Van Leeuwenhoek used samples and measurements to estimate numbers of microorganisms in units of water. Van Leeuwenhoek made good use of the huge lead provided by his method. He studied a broad range of microscopic phenomena, and shared the resulting observations freely with groups such as the English Royal Society
Royal Society
The Royal Society of London for Improving Natural Knowledge, known simply as the Royal Society, is a learned society for science, and is possibly the oldest such society in existence. Founded in November 1660, it was granted a Royal Charter by King Charles II as the "Royal Society of London"...

. Such work firmly established his place in history as one of the first and most important explorers of the microscopic world. One of the first people to discover cells along with Robert Hooke
Robert Hooke
Robert Hooke FRS was an English natural philosopher, architect and polymath.His adult life comprised three distinct periods: as a scientific inquirer lacking money; achieving great wealth and standing through his reputation for hard work and scrupulous honesty following the great fire of 1666, but...

.

Eventual recognition by the Royal Society of London

After developing his method for creating powerful lenses and applying them to study of the microscopic world, Van Leeuwenhoek was introduced via correspondence to the Royal Society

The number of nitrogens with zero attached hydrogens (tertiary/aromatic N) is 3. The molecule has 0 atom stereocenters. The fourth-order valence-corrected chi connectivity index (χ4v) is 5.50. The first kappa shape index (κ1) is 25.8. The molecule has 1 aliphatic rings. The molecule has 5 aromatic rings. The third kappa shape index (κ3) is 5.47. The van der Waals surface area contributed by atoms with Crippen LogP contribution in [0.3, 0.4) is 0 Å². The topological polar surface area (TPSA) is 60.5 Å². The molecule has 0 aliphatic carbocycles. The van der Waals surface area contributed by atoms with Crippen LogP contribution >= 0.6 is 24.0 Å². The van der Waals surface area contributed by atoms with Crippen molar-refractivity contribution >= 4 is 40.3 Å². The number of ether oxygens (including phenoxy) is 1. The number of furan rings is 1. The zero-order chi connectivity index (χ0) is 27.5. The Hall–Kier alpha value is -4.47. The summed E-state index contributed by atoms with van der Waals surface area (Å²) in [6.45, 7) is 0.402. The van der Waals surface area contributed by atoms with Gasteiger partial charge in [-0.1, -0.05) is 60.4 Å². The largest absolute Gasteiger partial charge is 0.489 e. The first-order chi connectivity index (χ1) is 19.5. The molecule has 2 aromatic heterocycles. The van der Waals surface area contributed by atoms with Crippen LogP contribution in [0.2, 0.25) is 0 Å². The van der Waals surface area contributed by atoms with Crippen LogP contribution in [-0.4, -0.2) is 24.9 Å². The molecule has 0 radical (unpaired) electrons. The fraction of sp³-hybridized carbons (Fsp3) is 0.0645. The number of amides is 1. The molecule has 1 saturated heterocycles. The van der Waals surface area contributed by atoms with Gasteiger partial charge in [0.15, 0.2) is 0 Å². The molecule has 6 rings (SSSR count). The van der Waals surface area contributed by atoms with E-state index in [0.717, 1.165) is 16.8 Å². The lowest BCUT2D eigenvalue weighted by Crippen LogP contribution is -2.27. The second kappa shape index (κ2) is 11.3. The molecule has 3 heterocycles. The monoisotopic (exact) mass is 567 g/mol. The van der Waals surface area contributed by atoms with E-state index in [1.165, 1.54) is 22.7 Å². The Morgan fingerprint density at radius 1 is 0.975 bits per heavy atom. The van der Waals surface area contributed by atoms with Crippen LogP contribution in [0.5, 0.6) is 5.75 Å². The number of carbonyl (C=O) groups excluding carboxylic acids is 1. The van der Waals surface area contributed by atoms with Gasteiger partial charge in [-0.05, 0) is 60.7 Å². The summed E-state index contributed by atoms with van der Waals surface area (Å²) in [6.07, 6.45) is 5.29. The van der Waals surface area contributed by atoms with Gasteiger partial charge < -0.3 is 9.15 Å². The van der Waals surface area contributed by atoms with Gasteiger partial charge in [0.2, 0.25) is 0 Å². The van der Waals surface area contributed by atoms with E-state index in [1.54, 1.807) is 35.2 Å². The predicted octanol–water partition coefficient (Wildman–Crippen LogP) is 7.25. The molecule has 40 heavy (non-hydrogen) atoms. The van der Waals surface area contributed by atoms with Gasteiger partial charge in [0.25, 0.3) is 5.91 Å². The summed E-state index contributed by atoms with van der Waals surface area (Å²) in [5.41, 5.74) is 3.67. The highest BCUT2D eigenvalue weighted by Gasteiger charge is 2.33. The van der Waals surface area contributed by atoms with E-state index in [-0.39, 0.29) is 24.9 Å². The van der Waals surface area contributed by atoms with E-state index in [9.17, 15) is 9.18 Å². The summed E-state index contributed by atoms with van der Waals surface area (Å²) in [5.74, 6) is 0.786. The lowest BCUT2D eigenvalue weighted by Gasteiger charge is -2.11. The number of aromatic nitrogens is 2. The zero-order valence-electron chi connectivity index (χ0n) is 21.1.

Royal Society
The Royal Society of London for Improving Natural Knowledge, known simply as the Royal Society, is a learned society for science, and is possibly the oldest such society in existence. Founded in November 1660, it was granted a Royal Charter by King Charles II as the "Royal Society of London"...

 of London by the famous Dutch
Netherlands
The Netherlands is a constituent country of the Kingdom of the Netherlands, located mainly in North-West Europe and with several islands in the Caribbean. Mainland Netherlands borders the North Sea to the north and west, Belgium to the south, and Germany to the east, and shares maritime borders...

 Physician
Physician
A physician is a health care provider who practices the profession of medicine, which is concerned with promoting, maintaining or restoring human health through the study, diagnosis, and treatment of disease, injury and other physical and mental impairments...

 Reinier de Graaf
Regnier de Graaf
Regnier de Graaf, Dutch spelling Reinier de Graaf or latinized Reijnerus de Graeff was a Dutch physician and anatomist who made key discoveries in reproductive biology. His first name is often spelled Reinier or Reynier.-Biography:De Graaf was born in Schoonhoven and perhaps a relative to the De...